Review | Game of Thrones: Episode 1: Iron From Ice
If you know Game of Thrones, the first episode of Telltale Games’ interactive story, Iron From Ice, stands among the best episodes in the popular HBO series, and, although I haven’t read them, I would guess the best scenes in the books too. Everything that makes George R.R. Martin’s dark fantasy universe work are there: familial tensions, class divides, politics, warfare, leadership. The biggest themes collide and combine at a simmered pace for veterans, but if you haven’t sunk into Game of Thrones yet, Iron From Ice will not only overwhelm you with fantasy nouns and references, but it will probably feel largely uneventful compared to the developer’s previous work.
This could be a problem for many, as both The Walking Dead and The Wolf Among Us invited you to join established fictions from new angles. Iron From Ice’s strength is in its perspective on the series’ historic events, but it’s only meaningful if you know what’s happening and will happen beyond the three young characters it follows. Even a basic understanding of the series might not be enough to appreciate it.
Iron From Ice intersects the lives of three new characters under House Forrester, bannerman of the series’ central house, House Stark. Its story of small characters grasping for influence under the crushing weight of the universe’s politics finds worthy tension and intrigue, especially considering it’s sidelined from the series largest plot developments.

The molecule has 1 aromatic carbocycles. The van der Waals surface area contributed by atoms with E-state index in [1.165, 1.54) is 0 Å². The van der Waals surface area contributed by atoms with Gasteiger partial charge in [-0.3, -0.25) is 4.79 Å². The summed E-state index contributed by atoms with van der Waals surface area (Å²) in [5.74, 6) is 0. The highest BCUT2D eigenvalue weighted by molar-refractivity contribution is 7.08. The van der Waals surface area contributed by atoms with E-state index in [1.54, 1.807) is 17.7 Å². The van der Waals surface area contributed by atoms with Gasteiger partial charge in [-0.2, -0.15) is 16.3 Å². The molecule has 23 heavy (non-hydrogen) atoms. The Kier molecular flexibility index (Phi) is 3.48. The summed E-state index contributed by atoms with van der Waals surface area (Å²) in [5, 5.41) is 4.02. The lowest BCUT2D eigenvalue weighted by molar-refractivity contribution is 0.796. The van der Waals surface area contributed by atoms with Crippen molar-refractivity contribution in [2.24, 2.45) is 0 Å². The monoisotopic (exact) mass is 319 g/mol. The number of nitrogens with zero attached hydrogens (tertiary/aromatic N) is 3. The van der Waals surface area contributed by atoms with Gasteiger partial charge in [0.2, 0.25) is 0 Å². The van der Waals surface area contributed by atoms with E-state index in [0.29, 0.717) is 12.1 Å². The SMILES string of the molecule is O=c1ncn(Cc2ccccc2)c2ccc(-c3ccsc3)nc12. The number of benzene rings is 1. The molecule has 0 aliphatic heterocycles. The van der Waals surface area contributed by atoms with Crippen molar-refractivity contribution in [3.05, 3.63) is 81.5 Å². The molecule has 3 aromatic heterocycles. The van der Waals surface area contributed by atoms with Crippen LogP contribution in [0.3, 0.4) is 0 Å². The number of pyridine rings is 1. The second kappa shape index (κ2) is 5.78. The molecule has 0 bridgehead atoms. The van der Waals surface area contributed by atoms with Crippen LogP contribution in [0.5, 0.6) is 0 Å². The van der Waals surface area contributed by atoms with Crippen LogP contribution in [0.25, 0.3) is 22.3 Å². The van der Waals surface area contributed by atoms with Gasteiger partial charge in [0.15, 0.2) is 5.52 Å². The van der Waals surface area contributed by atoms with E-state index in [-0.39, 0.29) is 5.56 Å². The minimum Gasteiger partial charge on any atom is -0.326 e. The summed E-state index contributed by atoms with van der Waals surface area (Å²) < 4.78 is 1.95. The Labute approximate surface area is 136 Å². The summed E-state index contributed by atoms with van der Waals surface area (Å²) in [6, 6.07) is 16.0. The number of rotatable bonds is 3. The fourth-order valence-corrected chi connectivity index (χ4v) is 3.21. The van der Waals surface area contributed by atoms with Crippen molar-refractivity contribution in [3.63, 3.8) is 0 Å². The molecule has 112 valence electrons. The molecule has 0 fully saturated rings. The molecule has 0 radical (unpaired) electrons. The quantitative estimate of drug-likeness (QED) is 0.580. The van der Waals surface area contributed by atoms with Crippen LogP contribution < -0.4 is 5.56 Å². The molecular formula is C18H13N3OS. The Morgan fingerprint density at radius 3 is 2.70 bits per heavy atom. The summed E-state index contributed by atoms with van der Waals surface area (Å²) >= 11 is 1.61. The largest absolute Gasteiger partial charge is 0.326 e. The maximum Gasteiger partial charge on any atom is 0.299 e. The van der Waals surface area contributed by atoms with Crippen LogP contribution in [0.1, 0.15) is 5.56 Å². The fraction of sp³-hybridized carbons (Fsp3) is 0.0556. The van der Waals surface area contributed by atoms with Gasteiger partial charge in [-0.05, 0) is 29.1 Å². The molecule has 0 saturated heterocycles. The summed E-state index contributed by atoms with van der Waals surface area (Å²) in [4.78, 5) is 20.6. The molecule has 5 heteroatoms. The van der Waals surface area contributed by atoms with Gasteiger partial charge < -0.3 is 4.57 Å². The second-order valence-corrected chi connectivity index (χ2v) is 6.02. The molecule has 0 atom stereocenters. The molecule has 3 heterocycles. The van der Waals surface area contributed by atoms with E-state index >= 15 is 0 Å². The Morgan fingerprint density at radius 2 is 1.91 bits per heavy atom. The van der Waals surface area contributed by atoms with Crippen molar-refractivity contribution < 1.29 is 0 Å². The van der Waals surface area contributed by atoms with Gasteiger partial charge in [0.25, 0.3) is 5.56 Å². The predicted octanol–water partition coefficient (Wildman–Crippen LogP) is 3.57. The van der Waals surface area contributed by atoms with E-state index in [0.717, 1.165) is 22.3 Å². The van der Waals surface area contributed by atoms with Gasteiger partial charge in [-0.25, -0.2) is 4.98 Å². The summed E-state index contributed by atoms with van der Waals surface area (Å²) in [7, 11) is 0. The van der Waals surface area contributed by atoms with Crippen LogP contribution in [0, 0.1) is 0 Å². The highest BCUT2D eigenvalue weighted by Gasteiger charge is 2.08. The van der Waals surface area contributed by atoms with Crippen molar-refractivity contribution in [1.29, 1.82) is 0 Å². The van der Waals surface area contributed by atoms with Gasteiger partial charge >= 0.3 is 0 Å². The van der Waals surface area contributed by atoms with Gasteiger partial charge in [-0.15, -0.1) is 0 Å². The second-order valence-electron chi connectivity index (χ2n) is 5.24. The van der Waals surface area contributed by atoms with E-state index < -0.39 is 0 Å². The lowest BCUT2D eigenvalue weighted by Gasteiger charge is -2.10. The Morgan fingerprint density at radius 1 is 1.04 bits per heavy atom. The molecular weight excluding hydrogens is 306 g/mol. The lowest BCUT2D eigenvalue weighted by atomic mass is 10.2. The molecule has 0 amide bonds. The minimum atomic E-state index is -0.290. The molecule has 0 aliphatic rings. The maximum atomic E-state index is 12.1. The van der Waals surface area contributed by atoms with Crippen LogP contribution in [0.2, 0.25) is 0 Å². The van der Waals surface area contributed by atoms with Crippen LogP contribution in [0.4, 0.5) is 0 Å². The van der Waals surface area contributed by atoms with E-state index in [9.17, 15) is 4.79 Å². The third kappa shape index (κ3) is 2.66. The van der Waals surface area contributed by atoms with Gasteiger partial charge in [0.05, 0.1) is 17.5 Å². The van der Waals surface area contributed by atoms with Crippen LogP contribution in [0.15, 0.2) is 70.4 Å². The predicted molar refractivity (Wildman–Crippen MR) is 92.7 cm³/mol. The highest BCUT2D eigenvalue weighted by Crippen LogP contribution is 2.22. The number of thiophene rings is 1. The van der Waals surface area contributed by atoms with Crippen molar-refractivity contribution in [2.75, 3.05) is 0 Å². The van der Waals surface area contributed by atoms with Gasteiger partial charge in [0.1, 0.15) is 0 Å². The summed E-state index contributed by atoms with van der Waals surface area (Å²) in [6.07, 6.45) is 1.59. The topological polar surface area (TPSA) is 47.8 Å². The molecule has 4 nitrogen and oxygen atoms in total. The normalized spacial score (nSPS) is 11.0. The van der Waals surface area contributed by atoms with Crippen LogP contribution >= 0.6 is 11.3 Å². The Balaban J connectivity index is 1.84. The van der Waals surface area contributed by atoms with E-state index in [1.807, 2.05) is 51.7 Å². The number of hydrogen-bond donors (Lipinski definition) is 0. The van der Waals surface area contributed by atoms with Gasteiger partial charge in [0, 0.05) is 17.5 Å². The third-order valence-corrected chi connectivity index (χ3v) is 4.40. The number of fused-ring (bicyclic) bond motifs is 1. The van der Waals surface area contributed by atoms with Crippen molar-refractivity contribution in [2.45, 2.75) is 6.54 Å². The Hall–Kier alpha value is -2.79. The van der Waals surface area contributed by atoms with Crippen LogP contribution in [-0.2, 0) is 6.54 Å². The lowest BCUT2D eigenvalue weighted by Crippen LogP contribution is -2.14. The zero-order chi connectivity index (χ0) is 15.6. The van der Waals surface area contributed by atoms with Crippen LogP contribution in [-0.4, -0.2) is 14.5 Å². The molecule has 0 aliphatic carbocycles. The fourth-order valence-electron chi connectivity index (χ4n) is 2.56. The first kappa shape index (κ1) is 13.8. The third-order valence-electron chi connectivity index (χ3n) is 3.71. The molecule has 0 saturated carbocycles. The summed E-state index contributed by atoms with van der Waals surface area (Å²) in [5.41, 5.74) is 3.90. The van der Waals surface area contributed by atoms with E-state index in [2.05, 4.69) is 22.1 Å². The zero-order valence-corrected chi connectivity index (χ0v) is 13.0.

This, I realize now, is duller in retrospect, after having completed the roughly two hour episode. Because dodging and parrying the slashes from Game of Thrones’ politics in Telltale’s signature conversation system demands you to temper and act upon a range of emotions within a few seconds. You’ll know what it’s like to carefully speak in front of a queen or negotiate with a clearly stronger enemy while doing your best to protect your people and your family. It’s how it deals out the pain of failure and the high of winning in real-time that underscores the exciting and humbling power of having an impact on a universe that’s been frustratingly out of your control until now.
It works largely because of the script by Andrew Grant. Grant demonstrates the importance of having complete, empathetic characters with control of the plot and giving you nuanced enough choices to fit with how you would respond to each conflict with tangible outcomes. Grant executes this with subtlety and makes a lot of bigger games I’ve played this year disappointing in comparison, given the time and budget they’re allowed.
But the restraints aren’t what make Iron From Ice a superb debut for Telltale’s first Game of Thrones season. It’s the elegant way it asks you to grapple, one-on-one, with tough decisions and come out with a better understanding of the themes that drive the series. It’s not only great interpretation of established fiction, but skillful storytelling in its own right.